Pool upgrade moving forward
Carbonear council expected to award contract for muchneeded improvements
The much-anticipated — and many say long overdue — upgrade of the heating, ventilation and air-conditioning (HVAC) system at the Carbonear swimming pool is now back on track.
Council decided at a public meeting last week to accept the lowest bid from Air Tight Sheet Metal in the amount of just under $ 890,000. A formal contract is expected to be awarded very soon, and the project could begin this fall or early next year, stated town administrator Cynthia Davis. She explained it will take some 14 weeks for the HVAC equipment to be ordered and shipped.
The project will see the inefficient and costly oil-fired boiler, which was installed during the pool’s construction in 1974, replaced with a new electric boiler.
The upgrade will also include a new pool dehumidification system, which will incorporate heat recovery technology to heat the building and address the oft-criticized humidity problems in the building.
Heating costs will also be reduced dramatically, which will offset the cost of borrowing money to cover the town’s share of the project, Davis explained.
The project was originally slated to be completed last year, but bids were higher than expected, forcing council to go back to its funding partners — the federal and provincal governments — for more money. Davis said the province has committed another $ 170,000 under a green fund administered by the Department of Environment and Conser vation , bringing the province’s share to roughly $430,000. The town has increased its commitment from about $ 110,000 to just over $180,000.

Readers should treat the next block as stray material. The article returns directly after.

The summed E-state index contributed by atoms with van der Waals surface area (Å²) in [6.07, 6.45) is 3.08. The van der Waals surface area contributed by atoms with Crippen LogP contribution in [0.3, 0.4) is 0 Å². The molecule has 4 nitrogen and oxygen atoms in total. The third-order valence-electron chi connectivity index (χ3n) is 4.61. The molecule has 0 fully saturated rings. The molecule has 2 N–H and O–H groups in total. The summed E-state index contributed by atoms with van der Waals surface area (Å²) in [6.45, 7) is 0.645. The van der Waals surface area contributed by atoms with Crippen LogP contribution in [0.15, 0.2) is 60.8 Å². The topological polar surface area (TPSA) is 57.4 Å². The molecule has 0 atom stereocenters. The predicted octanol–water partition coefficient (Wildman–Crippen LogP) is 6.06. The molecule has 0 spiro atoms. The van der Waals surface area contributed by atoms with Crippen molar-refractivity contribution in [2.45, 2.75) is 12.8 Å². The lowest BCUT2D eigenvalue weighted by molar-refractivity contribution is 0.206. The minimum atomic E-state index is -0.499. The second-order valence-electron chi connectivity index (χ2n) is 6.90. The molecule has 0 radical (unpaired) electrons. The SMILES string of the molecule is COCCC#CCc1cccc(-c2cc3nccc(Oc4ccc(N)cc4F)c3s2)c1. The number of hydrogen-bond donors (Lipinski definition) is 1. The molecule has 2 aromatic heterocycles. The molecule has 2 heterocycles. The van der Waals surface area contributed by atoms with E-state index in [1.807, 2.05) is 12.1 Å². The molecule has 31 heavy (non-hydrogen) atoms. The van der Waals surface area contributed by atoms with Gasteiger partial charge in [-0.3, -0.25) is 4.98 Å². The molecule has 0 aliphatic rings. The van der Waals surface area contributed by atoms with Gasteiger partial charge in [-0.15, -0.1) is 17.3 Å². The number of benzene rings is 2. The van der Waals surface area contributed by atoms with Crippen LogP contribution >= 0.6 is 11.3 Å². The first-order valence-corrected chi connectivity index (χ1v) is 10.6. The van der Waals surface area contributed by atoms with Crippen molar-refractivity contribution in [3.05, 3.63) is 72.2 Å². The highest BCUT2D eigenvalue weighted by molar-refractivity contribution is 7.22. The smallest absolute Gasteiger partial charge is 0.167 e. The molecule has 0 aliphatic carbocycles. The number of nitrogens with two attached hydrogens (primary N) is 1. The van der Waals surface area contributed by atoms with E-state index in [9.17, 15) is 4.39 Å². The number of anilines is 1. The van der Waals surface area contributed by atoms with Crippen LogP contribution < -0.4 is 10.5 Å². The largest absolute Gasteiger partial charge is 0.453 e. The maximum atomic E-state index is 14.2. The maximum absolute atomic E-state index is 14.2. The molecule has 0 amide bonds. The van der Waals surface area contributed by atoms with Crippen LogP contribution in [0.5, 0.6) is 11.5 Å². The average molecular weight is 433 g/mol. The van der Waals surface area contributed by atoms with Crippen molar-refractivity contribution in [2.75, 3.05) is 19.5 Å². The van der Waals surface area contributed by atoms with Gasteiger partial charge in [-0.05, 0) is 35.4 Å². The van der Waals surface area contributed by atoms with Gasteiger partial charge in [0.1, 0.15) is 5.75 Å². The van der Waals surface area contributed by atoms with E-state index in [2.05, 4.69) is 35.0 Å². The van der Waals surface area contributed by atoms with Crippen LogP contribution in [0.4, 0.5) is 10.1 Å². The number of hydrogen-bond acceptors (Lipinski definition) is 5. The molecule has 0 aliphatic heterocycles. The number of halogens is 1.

Davis said the town is still waiting on a response from the Atlantic Canada Opportunities Agency ( ACOA), but decided to proceed with the project because under ACOA rules, the $ 183,00 it contributed to the project last year must be spent before March.
When engineering and consulting fees are factored in, the total cost of the project will be just under $960,000.
Davis stressed that the pool is an important piece of infrastructure in the region, and “it didn’t make sense not to proceed.”
A recent study showed that half of those enrolled in swimming lessons were from communities other than Carbonear, and several dozen full-and part-time jobs depend on the pool. Davis noted that between 25 to 30 students work there each summer.
“ We’re getting almost a million dollars for this project and it may cost us little to nothing” because of the lower operating costs, she added.
The pool will have to close in order to carry out the work, but the duration of that closure has not yet been determined. Davis said the pool typically closes for routine maintenance for two to three weeks around the Christmas holidays.
“ We’re not anticipating several months,” she said.